Albanese should realise not everyone can second-guess his intentions

It is more than a little surprising that Prime Minister Anthony Albanese has got so much blowback for his announcements at the Canberra women’s rally against domestic violence.

Albanese has never made any secret about his goals during his first term: everything would be aimed at getting re-elected and all that he promised to do during the election campaign would be done. He said that on day one.

That’s why he went ahead with his Voice referendum, even though it became patently clear well before the referendum that he would lose and lose badly. The only change he has made to any of his pre-election promises was to tweak the third-stage tax cuts in a way that he was sure would not have any impact on his poll numbers.

One should note carefully that when Albanese announced nearly a billion dollars in support for fighting violence against women, the timing showed clearly that the money was tied to the next election. Only once he was safely ensconced in the lodge again would the money be doled out. That’s in keeping with his aims.

The smaller amounts of $5000, to help women leave an abusive relationship, were initially meant to be distributed on the same time schedule, but after the blowback, Albanese decided to make them available immediately.

So why were the media surprised at his actions? After all, this is a man who indicated clearly from day one that he wanted at least two terms if not more, and that all he did during the first term would be geared toward getting re-elected.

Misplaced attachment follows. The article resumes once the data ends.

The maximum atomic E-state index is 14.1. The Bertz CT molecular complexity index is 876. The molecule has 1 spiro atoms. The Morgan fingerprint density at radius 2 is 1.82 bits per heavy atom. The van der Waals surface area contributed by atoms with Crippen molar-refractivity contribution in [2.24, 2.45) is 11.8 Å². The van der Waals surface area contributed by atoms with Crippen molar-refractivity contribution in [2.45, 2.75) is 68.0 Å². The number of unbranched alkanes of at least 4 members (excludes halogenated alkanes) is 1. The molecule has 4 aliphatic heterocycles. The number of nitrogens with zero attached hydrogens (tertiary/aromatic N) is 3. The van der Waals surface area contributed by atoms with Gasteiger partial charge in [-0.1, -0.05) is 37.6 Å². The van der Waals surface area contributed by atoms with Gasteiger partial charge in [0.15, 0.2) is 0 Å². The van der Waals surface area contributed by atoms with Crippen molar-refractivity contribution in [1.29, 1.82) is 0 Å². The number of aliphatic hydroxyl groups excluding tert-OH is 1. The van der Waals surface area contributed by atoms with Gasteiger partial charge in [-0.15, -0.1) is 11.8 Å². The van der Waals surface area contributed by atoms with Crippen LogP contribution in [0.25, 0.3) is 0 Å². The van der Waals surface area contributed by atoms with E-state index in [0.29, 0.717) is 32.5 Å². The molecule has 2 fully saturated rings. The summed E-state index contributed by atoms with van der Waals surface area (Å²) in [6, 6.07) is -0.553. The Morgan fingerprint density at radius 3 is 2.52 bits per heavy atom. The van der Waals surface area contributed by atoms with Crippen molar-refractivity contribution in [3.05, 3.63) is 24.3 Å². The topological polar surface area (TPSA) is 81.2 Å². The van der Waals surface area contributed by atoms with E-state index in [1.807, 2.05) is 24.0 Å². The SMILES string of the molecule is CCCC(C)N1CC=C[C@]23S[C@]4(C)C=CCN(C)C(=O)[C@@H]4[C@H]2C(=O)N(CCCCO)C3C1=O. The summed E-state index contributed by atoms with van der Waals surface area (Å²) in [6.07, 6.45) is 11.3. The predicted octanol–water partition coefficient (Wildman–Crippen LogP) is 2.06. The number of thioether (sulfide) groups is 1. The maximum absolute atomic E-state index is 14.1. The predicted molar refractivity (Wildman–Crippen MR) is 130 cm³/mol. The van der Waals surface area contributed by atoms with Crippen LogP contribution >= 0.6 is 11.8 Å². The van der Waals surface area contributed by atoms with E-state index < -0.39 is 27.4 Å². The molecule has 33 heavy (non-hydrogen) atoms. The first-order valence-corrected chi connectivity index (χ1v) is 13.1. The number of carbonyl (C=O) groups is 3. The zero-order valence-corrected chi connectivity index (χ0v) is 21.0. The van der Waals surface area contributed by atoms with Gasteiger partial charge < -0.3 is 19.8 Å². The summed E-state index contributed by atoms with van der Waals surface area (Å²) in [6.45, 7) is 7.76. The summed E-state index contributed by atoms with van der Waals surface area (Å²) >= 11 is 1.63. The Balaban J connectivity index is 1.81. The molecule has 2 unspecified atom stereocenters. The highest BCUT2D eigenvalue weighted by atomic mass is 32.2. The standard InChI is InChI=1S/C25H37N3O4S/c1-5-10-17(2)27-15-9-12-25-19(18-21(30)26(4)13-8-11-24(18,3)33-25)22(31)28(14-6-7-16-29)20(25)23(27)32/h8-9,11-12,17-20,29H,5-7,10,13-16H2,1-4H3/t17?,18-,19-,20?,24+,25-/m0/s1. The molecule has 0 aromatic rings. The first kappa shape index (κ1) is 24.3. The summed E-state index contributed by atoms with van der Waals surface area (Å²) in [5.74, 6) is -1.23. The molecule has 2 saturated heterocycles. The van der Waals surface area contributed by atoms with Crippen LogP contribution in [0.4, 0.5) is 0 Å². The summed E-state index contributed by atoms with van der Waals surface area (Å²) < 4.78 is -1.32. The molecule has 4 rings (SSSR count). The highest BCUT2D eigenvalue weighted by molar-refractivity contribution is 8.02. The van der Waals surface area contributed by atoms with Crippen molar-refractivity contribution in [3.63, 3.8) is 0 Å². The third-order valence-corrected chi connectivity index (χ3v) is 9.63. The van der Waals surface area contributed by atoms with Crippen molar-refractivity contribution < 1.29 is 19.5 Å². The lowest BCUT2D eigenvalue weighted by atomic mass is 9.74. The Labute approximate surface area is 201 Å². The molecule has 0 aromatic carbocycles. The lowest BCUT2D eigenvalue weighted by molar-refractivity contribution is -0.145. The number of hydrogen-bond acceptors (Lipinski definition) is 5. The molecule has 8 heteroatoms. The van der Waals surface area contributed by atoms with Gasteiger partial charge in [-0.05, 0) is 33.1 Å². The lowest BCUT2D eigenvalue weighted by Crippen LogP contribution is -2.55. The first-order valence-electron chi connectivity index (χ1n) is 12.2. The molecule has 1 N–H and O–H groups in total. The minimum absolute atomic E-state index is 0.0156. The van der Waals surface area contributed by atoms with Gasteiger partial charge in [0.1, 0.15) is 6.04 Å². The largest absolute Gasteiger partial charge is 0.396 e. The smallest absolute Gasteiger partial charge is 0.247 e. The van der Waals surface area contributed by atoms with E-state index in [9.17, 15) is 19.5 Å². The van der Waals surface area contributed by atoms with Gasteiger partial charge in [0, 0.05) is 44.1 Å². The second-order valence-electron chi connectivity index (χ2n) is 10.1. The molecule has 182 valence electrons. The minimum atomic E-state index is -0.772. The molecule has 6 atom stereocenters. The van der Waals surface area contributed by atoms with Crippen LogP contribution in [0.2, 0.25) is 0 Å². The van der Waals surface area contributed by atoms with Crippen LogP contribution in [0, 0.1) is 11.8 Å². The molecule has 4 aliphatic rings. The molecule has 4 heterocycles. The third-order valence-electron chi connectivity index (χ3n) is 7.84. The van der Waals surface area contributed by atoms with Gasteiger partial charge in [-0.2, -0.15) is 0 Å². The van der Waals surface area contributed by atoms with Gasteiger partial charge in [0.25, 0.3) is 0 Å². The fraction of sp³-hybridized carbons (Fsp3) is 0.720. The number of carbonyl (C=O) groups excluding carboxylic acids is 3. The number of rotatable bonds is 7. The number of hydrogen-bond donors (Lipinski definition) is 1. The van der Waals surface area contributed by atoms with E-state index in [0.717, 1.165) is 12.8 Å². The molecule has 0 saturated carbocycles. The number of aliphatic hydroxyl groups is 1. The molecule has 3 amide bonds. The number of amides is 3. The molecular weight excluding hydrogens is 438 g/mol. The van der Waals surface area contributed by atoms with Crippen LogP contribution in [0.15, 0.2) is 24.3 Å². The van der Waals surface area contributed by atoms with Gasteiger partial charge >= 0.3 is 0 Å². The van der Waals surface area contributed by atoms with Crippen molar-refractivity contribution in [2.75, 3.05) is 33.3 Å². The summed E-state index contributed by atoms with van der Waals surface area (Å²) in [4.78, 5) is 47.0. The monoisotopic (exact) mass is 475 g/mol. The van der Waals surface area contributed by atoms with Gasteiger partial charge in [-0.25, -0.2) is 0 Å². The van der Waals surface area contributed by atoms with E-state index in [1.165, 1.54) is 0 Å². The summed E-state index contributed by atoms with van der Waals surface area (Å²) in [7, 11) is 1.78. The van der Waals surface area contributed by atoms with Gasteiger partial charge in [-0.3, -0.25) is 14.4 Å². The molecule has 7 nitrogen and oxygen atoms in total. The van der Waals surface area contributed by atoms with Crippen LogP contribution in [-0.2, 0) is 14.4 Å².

Perhaps it is because Albanese displayed something of a tin ear in response to the reaction against domestic violence. And he needlessly got into a spat with the organiser of the Canberra rally, Sarah Williams.

He could well have prevented any negative reaction by making donations to the various organisations that actually support women on the ground. The women who run these organisations were among his harshest critics.

But then Albanese has often shown that he is not really able to comprehend the implications of his actions. He is more than a little insensitive to the impact his actions have on other parts of society.

He appears to be under the impression that people will understand that because he grew up in a single-parent household and in poor circumstances his sympathies lie in the right direction.

Guardian Australia journalist Karen Middleton, who has written a biography, was the only one who understood Albanese’s reactions in the context of his life experience.

Wrote Middleton: “What he didn’t say was that as a boy, for a short time, he lived in a home that was far from harmonious. He didn’t and doesn’t want to talk about it but, especially this week, he did want to demonstrate that he understood why the people were taking to the streets. He got it because he’d lived it. And without having to say exactly why, he wanted to show it.

“Albanese publicly revealed this part of his childhood in interviews with me for his biography, Albanese – Telling it Straight, published in 2016. He was extremely insistent that the references be oblique, both out of respect for his late mother, Maryanne, and because it is a painful memory.”

And, she added: “This is why Albanese was determined to attend Sunday’s rally and show support for women suffering violence. The decision was his own and he made it soon after being confronted on live television with details of the murder of 28-year-old Molly Ticehurst, allegedly by her former partner.”

Albanese should have realised that he could not depend on everyone of his critics reading Middleton’s explanation of his behaviour. Given that, it is unlikely that any of those who went after him will change their minds.

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